Dr. Marco G. Remiorz, born 1972, qualified as a German lawyer in January 2001. After reading law at Bonn University and Université de Lausanne he worked with the legal department of a major German subcontractor for the automotive industry and thereafter moved to an international law firm in Fresno, California. Marco Remiorz was employed with a transport- and insurance law orientated law firm in Hamburg from 2001 until 2004. He obtained his legal doctorate at the Technical University of Dresden in 2005. Dr. Remiorz has been with Dabelstein & Passehl since April 2004 and became Partner in January 2008.
His special areas of activity are merchant shipping law (with emphasis on P&I and recovery), international carriage by road and by air and freight forwarding law. His clients include globally operating freight forwarders, manufacturers and insurance companies whom he advises on German Freight Forwarders Standard Terms and Conditions (ADSp), domestic and international carriage by road (CMR, German Commercial Code) and air transport law as well as project and logistics contracts.
In a recent case a cargo insurer took recourse against its insured's freight forwarder for damages for loss of cargo during transportation by air. The defendant argued that its liability was limited to Article 22 of the Montreal Convention. The plaintiff stated that the defendant's liability was unlimited as the defendant had waived the limitation of liability by including the standard terms in the contract.
In two recent final decisions the Fiscal Court of Hamburg declared the Value Added Tax (VAT) Act partly inapplicable and partly unsuited to literal interpretation, in accordance with the EU VAT Directive. The fiscal court has followed the European Court of Justice and the established judicial practice that national courts must interpret the national law in accordance with EU directives.
The Federal Court of Justice recently ruled on a case in which the opposing parties had entered into an international sales contract containing the clause 'delivered duty paid Cologne (Germany)'. The court decided that in such cases the German courts have jurisdiction over claims seeking compensation for damages.
The grounding of the Ever Given container vessel in the Suez Canal caused considerable congestion for many other vessels which were trapped on both sides of the canal. As such, cargo interests – such as shippers' and consignees' respective cargo insurers – as well as the sea carriers of the respective vessels and the initial (multimodal) carriers and forwarders are faced with damages arising from these delays. This article considers the issue of liability for delays under German law.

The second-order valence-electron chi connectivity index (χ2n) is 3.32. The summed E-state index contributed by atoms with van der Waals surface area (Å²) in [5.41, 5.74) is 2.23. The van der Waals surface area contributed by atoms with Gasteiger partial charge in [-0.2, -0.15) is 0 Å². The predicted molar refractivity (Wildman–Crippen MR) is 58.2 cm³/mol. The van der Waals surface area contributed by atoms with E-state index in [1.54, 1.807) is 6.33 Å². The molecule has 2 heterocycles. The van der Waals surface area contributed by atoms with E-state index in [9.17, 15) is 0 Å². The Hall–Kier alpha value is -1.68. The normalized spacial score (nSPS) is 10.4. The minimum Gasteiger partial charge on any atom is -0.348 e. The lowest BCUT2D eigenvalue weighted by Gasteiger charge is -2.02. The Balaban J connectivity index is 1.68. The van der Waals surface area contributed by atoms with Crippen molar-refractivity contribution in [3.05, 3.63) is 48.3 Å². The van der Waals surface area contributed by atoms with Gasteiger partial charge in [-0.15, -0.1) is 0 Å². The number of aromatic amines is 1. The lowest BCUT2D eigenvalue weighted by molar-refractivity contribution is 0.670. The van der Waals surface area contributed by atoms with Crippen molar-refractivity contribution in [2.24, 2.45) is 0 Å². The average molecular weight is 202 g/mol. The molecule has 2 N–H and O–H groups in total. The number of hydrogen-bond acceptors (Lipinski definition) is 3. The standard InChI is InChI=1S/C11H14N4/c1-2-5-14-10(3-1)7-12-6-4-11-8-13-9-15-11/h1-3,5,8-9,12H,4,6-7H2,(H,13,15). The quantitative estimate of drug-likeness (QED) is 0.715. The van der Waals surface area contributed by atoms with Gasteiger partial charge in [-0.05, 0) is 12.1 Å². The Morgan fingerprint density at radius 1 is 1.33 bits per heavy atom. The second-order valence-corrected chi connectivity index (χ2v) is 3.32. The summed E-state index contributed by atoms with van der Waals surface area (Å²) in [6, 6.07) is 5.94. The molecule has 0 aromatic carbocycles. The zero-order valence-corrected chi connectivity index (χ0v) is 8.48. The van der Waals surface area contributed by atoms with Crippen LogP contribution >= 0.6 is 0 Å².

A recent decision highlights that it is not a precondition of an obstacle to carriage or delivery that the agreed carriage has become impossible. Rather, it is sufficient that the transport can no longer be performed in accordance with the contract. Moreover, such an obstacle exists if the carrier loses possession of the goods because the sub-carrier now transports the goods under a freight contract concluded directly with the consignor.
In a recently published decision, the Würzburg Regional Court held that if a carrier does not submit a single offer to the consignor for carriage by different means of transport for the entire route as requested, but rather makes separate offers for the inland and ocean-going routes, and these offers are accepted by the consignor, it is not a true multimodal contract, but rather an inland waterway contract and a separate ocean-going contract.
In 2018 the Hamburg Higher Regional Court ruled on a damages claim arising from the loss of deck cargo during a sea voyage. The court had to examine under what circumstances bodies acting on behalf of a carrier have acted with gross negligence where cargo goes overboard due to inadequate lashing or securing. In maritime transport, a gross organisational fault on the part of bodies acting on behalf of a carrier breaks the limitation of liability.
Legal clarity on the exact scope of the criminal and civil liability penalties of the EU Ship Recycling Regulation in Germany and their extent will be reached only when the regulation is transposed into national law. The enforcement provisions are expected to be based on German criminal law and to be comparable with the Waste Shipment Act, which implemented the EU Waste Shipment Regulation.
In a March 2019 case, the Hamburg Higher Regional Court had to decide whether the claimant had a control and inspection duty under the Commercial Code and, if so, to what extent the damage should be reduced for reasons of contributory negligence. The decision clarifies that shippers can rely on carriers to provide a sound transport vehicle.
Federal Court of Justice case law suggests that, in multimodal transport cases, voyages always have a series of sections and there are no stages without sections. However, a recent Hamburg Regional Court decision suggests that there may be transport stages in a multimodal transport system that cannot be attributed to a particular section.
The Freight Forwarders' Standard Terms and Conditions (ADSp) are general terms of service recommended by several trade associations. In a recent non-published decision, the Dresden Higher Regional Court addressed whether, in addition to the place of jurisdiction specifications in Section 30.3 of the ADSp 2017, the place of jurisdiction rules set out in Section 30(1) of the Code of Civil Procedure also apply in legal disputes against freight forwarders.